Guy de Chauliac also described a number of dental techniques, such as the use of a powder from the bones of cuttlefish for cleaning teeth. He also described how piece of ox bone or human teeth could be fastened to the remaining teeth to replace those the patient had lost. Later in the Middle Ages other physicians described the use of a drill to remove the decayed parts of a tooth. Gold foil was then used for fillings.

The Middle Ages also saw the introduction of a number of important technological inventions. Agricultural productivity was raised by the introduction of the modern horse collar and the heavier medieval plough. Agricultural land was reclaimed from the sea using pumps, sluices and dykes. Lock gates were introduced to canals in the 14th century, and roads improved by the construction of surface of stone cubes on a bed of loose earth or sand. In the 15th century Konrad Kyeser and Jacopo Mariano Taccola drew ships with paddle wheels.

Printing appeared in Europe before Gutenberg perfected the use of metal type in the 15th century. Presses were developed for wine and to print cloth. The monastery of Engelberg used woodcuts to print the initial letter in its manuscripts in 1147. Block printing appeared in Ravenna in 1289, and became common throughout Europe by the 15th century. Movable metal type first appeared in Limoges in 1381. By 1417 its use had spread to Antwerp and then to Avignon in 1444.

Watermills were known in the ancient world and China, although their use in the Roman Empire was actually very limited. By the 5th century they were in general use across Europe, and there were a range of different types. During the Middle Ages they were adapted to mechanise the fulling, iron smelting and wood-processing industries. Triphammers had been added to watermills to full cloth, and crush woad and oak bark and tan leather by the end of the 12th century. The 14th century the mechanism was used to drive the bellows in forges. The treadle hammer was introduced to create the stamping mill for metal ore in the 15th century. By the 14th century there were sawmills driven by waterwheels. By the 15th century this mechanism was used to power iron-rolling and wire-drawing mills, pump mines and salt pits, and used on cranks and windlasses for hoists in mines. Indeed, in the Netherlands and Germany the use of such devices were so efficient for pumping mines that they were not overtaken by steam until the 19th century. Iron smelting was also improved through the used of a head of water to force air into the furnace under pressure in Italy and Spain before the 14th century. This, and the use of horse- and waterwheel-driven bellows created the first blast furnaces, which allowed the mass production of cast iron for the first time.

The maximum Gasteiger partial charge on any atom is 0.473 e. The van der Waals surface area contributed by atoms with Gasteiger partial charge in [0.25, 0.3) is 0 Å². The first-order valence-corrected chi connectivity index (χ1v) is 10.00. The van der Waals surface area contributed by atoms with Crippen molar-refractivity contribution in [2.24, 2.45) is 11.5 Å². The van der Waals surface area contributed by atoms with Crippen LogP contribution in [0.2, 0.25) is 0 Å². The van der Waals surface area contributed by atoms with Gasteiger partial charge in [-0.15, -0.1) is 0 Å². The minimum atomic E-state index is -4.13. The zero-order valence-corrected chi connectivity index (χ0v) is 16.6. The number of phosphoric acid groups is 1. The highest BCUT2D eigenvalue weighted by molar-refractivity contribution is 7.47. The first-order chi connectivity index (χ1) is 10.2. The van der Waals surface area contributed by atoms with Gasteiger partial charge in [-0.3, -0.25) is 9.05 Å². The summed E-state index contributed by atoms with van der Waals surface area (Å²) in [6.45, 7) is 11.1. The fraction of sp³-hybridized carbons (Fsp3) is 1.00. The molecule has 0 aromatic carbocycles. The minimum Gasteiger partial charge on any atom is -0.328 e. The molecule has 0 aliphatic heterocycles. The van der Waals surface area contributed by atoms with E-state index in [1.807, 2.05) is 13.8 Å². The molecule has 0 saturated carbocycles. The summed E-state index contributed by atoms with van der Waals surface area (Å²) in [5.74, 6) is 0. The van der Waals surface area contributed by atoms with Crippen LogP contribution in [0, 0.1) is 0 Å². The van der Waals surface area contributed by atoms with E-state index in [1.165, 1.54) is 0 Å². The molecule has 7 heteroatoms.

These Discoveries and innovations were also incorporated into general surveys of the sciences, and university courses. Hugh of St. Victor, in his Didascalion de Studio Legendi, including some practical subjects in the seven liberal arts. He divided the mechanical sciences into the manufacture of cloth and weapons, navigation, agriculture, hunting, medicine and the theatre. The Arts course at Paris university in the 13th century at the beginning of the 13th century included not only the seven liberal arts, but also the three philosophies of Natural Philosophy, ethics and metaphysics.

Apart from the Roman de la Rose, the sciences were also celebrated in the late 15th century poem, The Court of Sapience.In this story the narrator loses a game of chess with the World and Dame Fortune. Reason rebukes him for his stupidity, and he prays to God to find the way to Dame Sapience before falling asleep. In a dream he meets Dame Sapience and her companions Intelligence and Science, who takes him to her castle. This has seven towers, each occupied by the seven virtues, while Sapience, Intelligence and Science have separate courts. Also welcoming Sapience and the dreamer is Dame Philosophy. In the plan of the castle, the first courtyard is Science’s, and is where Scripture teaches. The second courtyard is the home of Intelligence with a parlour of theologians. Sapience’s own courtyard has a great hall, a chapel and parlours for each of the seven liberal arts. It is the most splendid of the courtyards.

The poem states

‘There was al natural philosophye
And in a goodly parlour see I syt
The philosopher with his companye
Tretyng of kynd, and what longeth to it;
There was clerk note, there was konnyng and wyt
They poynt, they wryte, they dyspute, they depure,
They determyne eche thyng that hath nature.

The philosophers include

‘Arystotyl, Averous, Avycenne,
Good Algazel, Galyene, Appollynus,
Pyctagoras, and Plato with his penne,
Macrobius, Cato, Boecius,
Rasus, Isake, Calyxte, Orbasius,
Salusius, Theophyl, Ypocras –
With many mo whoos names I lete pas.

These had delyte to serven Dame Scyence,